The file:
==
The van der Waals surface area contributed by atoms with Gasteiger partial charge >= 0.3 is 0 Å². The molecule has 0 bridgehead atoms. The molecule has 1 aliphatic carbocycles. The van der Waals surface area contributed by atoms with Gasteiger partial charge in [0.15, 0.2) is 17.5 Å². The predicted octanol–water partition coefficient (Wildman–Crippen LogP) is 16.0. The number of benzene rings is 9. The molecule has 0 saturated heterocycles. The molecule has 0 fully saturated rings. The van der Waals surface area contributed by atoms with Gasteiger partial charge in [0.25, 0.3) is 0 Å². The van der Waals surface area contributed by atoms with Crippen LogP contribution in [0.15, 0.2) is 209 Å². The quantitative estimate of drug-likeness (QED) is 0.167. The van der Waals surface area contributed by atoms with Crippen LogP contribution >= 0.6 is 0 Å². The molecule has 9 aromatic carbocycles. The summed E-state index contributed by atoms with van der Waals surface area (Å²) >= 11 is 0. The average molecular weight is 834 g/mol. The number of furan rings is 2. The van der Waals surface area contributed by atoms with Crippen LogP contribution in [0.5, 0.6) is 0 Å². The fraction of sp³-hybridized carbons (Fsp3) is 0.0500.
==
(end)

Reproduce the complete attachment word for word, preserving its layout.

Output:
The van der Waals surface area contributed by atoms with Gasteiger partial charge >= 0.3 is 0 Å². The molecule has 0 bridgehead atoms. The molecule has 1 aliphatic carbocycles. The van der Waals surface area contributed by atoms with Gasteiger partial charge in [0.15, 0.2) is 17.5 Å². The predicted octanol–water partition coefficient (Wildman–Crippen LogP) is 16.0. The number of benzene rings is 9. The molecule has 0 saturated heterocycles. The molecule has 0 fully saturated rings. The van der Waals surface area contributed by atoms with Gasteiger partial charge in [0.25, 0.3) is 0 Å². The van der Waals surface area contributed by atoms with Crippen LogP contribution in [0.15, 0.2) is 209 Å². The quantitative estimate of drug-likeness (QED) is 0.167. The van der Waals surface area contributed by atoms with Crippen LogP contribution >= 0.6 is 0 Å². The molecule has 9 aromatic carbocycles. The summed E-state index contributed by atoms with van der Waals surface area (Å²) >= 11 is 0. The average molecular weight is 834 g/mol. The number of furan rings is 2. The van der Waals surface area contributed by atoms with Crippen LogP contribution in [0.5, 0.6) is 0 Å². The fraction of sp³-hybridized carbons (Fsp3) is 0.0500.